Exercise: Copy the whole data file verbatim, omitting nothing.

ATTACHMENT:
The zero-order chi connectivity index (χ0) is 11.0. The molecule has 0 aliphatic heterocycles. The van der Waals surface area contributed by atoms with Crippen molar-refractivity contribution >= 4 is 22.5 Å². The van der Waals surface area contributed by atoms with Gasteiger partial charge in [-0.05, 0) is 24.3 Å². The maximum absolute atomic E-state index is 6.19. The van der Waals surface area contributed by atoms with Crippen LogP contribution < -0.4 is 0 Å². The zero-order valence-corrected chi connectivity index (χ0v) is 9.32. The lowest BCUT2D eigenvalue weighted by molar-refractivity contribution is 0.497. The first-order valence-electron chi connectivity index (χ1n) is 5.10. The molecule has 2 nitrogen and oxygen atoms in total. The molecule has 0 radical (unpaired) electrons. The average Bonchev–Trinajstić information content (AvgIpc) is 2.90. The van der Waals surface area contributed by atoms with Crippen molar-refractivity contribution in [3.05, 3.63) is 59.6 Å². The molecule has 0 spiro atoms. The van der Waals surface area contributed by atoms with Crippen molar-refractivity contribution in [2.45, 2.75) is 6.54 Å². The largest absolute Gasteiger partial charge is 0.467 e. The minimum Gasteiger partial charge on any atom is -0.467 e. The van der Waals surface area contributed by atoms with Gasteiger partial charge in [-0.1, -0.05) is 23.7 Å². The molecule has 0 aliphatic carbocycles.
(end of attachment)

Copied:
The zero-order chi connectivity index (χ0) is 11.0. The molecule has 0 aliphatic heterocycles. The van der Waals surface area contributed by atoms with Crippen molar-refractivity contribution >= 4 is 22.5 Å². The van der Waals surface area contributed by atoms with Gasteiger partial charge in [-0.05, 0) is 24.3 Å². The maximum absolute atomic E-state index is 6.19. The van der Waals surface area contributed by atoms with Crippen LogP contribution < -0.4 is 0 Å². The zero-order valence-corrected chi connectivity index (χ0v) is 9.32. The lowest BCUT2D eigenvalue weighted by molar-refractivity contribution is 0.497. The first-order valence-electron chi connectivity index (χ1n) is 5.10. The molecule has 2 nitrogen and oxygen atoms in total. The molecule has 0 radical (unpaired) electrons. The average Bonchev–Trinajstić information content (AvgIpc) is 2.90. The van der Waals surface area contributed by atoms with Crippen molar-refractivity contribution in [3.05, 3.63) is 59.6 Å². The molecule has 0 spiro atoms. The van der Waals surface area contributed by atoms with Crippen molar-refractivity contribution in [2.45, 2.75) is 6.54 Å². The largest absolute Gasteiger partial charge is 0.467 e. The minimum Gasteiger partial charge on any atom is -0.467 e. The van der Waals surface area contributed by atoms with Gasteiger partial charge in [-0.1, -0.05) is 23.7 Å². The molecule has 0 aliphatic carbocycles.